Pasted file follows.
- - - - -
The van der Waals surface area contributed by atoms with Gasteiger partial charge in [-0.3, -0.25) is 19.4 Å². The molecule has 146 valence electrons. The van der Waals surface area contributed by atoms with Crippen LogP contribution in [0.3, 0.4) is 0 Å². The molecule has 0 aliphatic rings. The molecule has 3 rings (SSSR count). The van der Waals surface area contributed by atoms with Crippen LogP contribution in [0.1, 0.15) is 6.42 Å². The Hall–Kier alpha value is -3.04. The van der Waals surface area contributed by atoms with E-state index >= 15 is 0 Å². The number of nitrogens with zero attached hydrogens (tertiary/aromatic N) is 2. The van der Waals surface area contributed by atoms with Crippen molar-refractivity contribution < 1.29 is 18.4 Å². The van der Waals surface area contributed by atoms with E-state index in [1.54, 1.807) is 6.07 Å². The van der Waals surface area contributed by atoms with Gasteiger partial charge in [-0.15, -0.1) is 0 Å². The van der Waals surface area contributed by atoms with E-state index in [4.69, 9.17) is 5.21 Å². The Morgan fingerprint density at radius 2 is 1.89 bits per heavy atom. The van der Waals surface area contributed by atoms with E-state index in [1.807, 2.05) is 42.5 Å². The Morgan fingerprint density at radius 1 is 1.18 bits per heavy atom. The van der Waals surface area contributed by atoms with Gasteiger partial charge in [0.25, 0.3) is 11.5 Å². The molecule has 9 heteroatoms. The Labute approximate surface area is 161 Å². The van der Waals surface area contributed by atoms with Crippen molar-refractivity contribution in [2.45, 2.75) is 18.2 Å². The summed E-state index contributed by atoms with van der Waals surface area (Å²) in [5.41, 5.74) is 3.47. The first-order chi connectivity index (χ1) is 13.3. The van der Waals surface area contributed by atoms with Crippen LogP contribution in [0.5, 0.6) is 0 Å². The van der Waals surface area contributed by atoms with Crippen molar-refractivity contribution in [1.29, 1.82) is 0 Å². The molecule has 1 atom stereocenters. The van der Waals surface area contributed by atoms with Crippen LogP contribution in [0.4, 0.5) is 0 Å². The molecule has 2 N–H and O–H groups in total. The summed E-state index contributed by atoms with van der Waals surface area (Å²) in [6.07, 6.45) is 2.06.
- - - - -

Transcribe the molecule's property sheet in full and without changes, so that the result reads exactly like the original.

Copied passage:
The van der Waals surface area contributed by atoms with Gasteiger partial charge in [-0.3, -0.25) is 19.4 Å². The molecule has 146 valence electrons. The van der Waals surface area contributed by atoms with Crippen LogP contribution in [0.3, 0.4) is 0 Å². The molecule has 0 aliphatic rings. The molecule has 3 rings (SSSR count). The van der Waals surface area contributed by atoms with Crippen LogP contribution in [0.1, 0.15) is 6.42 Å². The Hall–Kier alpha value is -3.04. The van der Waals surface area contributed by atoms with E-state index >= 15 is 0 Å². The number of nitrogens with zero attached hydrogens (tertiary/aromatic N) is 2. The van der Waals surface area contributed by atoms with Crippen molar-refractivity contribution < 1.29 is 18.4 Å². The van der Waals surface area contributed by atoms with E-state index in [1.54, 1.807) is 6.07 Å². The van der Waals surface area contributed by atoms with Gasteiger partial charge in [-0.15, -0.1) is 0 Å². The van der Waals surface area contributed by atoms with E-state index in [4.69, 9.17) is 5.21 Å². The Morgan fingerprint density at radius 2 is 1.89 bits per heavy atom. The van der Waals surface area contributed by atoms with E-state index in [1.807, 2.05) is 42.5 Å². The Morgan fingerprint density at radius 1 is 1.18 bits per heavy atom. The van der Waals surface area contributed by atoms with Gasteiger partial charge in [0.25, 0.3) is 11.5 Å². The molecule has 9 heteroatoms. The Labute approximate surface area is 161 Å². The van der Waals surface area contributed by atoms with Crippen molar-refractivity contribution in [2.45, 2.75) is 18.2 Å². The summed E-state index contributed by atoms with van der Waals surface area (Å²) in [5.41, 5.74) is 3.47. The first-order chi connectivity index (χ1) is 13.3. The van der Waals surface area contributed by atoms with Crippen LogP contribution in [0.5, 0.6) is 0 Å². The van der Waals surface area contributed by atoms with Crippen molar-refractivity contribution in [1.29, 1.82) is 0 Å². The molecule has 1 atom stereocenters. The van der Waals surface area contributed by atoms with Crippen LogP contribution in [0.4, 0.5) is 0 Å². The molecule has 2 N–H and O–H groups in total. The summed E-state index contributed by atoms with van der Waals surface area (Å²) in [6.07, 6.45) is 2.06.